The neighbors and those who had seen him
before as a beggar began to ask,
“Is this not the man who used to sit and beg?”
Some were saying, “It is he.” Others were saying,
“No, but it is someone like him.”
He kept saying, “I am the man.”
John tells a long story full of irony and comedy,
almost slapstick in places:
Jesus heals a man born blind and everybody has a fit.
Pharisees don’t think it’s a good idea,
his parents don’t think it’s safe to say it’s true,
friends don’t think it’s him,
and detractors don’t think it’s possible.
Everybody’s trying to make it something else.
Nobody but Jesus and the healed man seem ready
to just let what is be what is.
The story suggests a Lenten discipline of allowing.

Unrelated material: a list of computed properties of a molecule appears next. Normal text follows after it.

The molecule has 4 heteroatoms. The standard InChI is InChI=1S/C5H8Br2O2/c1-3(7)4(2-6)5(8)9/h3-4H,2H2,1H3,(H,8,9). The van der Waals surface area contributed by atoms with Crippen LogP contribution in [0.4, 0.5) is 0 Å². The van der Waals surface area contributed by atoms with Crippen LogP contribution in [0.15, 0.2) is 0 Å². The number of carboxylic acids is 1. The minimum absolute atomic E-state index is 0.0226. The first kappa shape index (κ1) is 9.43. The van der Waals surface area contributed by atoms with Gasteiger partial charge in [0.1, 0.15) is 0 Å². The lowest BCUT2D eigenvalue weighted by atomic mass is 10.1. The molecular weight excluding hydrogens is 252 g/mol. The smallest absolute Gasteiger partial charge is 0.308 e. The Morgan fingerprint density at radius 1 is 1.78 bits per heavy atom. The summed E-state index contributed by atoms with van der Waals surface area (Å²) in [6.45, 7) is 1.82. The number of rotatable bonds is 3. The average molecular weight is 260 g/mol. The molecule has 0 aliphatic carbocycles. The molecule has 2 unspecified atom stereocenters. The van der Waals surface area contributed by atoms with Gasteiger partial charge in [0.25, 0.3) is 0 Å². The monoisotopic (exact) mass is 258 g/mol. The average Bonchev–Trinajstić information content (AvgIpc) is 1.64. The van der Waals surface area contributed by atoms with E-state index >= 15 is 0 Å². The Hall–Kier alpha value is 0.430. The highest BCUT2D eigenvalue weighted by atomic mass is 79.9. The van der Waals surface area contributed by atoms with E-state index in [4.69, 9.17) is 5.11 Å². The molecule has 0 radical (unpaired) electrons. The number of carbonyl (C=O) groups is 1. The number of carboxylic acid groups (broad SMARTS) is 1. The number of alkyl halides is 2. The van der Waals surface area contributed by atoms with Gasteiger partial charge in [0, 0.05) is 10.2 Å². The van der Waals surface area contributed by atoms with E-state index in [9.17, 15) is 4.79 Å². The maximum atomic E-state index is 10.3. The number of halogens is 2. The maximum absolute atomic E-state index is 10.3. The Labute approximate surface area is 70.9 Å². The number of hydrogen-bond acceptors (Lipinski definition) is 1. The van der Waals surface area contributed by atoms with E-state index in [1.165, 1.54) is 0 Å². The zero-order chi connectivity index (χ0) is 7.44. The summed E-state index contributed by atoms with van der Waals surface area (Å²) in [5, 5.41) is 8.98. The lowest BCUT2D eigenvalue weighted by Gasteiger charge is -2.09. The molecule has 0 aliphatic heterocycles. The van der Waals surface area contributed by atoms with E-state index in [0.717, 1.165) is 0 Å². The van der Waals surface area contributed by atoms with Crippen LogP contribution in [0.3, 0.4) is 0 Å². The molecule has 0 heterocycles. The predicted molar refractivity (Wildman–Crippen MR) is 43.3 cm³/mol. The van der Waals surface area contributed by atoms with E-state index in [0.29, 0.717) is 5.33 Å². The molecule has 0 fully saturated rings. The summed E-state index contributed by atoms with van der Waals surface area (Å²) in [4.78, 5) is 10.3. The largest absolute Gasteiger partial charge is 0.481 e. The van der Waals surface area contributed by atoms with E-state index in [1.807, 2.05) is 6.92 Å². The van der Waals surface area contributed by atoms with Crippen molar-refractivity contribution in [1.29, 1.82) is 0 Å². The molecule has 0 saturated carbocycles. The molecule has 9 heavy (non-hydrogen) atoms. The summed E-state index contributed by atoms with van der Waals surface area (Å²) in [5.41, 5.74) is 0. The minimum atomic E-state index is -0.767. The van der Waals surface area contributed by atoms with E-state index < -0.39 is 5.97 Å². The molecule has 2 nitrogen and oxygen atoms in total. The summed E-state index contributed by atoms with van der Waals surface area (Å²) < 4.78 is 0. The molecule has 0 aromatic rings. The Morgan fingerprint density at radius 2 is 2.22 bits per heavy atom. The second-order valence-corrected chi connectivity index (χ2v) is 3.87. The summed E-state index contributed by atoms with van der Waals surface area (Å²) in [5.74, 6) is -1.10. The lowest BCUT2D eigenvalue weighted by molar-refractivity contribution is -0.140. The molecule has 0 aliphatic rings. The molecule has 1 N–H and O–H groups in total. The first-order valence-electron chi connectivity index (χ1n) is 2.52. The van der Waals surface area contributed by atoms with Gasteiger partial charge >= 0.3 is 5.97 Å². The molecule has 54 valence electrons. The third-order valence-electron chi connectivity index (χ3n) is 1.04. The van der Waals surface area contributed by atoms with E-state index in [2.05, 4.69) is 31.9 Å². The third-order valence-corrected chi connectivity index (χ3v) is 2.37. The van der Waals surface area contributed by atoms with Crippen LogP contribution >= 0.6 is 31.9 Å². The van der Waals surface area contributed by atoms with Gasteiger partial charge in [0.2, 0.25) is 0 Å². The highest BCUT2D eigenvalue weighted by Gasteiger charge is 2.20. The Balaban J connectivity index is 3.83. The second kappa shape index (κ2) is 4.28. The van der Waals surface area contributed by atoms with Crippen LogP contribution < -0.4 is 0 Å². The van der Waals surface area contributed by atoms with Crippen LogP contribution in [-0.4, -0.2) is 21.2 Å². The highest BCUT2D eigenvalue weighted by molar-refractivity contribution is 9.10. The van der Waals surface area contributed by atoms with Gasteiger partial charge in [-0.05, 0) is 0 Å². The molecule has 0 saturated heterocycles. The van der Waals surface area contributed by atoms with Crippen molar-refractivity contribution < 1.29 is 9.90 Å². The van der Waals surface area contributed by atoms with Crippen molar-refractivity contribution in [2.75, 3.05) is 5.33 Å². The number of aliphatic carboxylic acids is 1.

Allow yourself to be healed.
Allow someone else to be healed.
Let someone you look down on be healed.
Allow people to change. Or not.
Let people freak out without joining them.
Let someone criticize you without stopping them.
After all, God allows.
God did not command light, God allowed it:
“Let there be light.”
Only when there is ample room for what is
is there room for what may yet be.
Loosen your grip.
Stop trying to make things be what you want.
Let there be great letting in your life.
Let God have their way with you.
Let it be.
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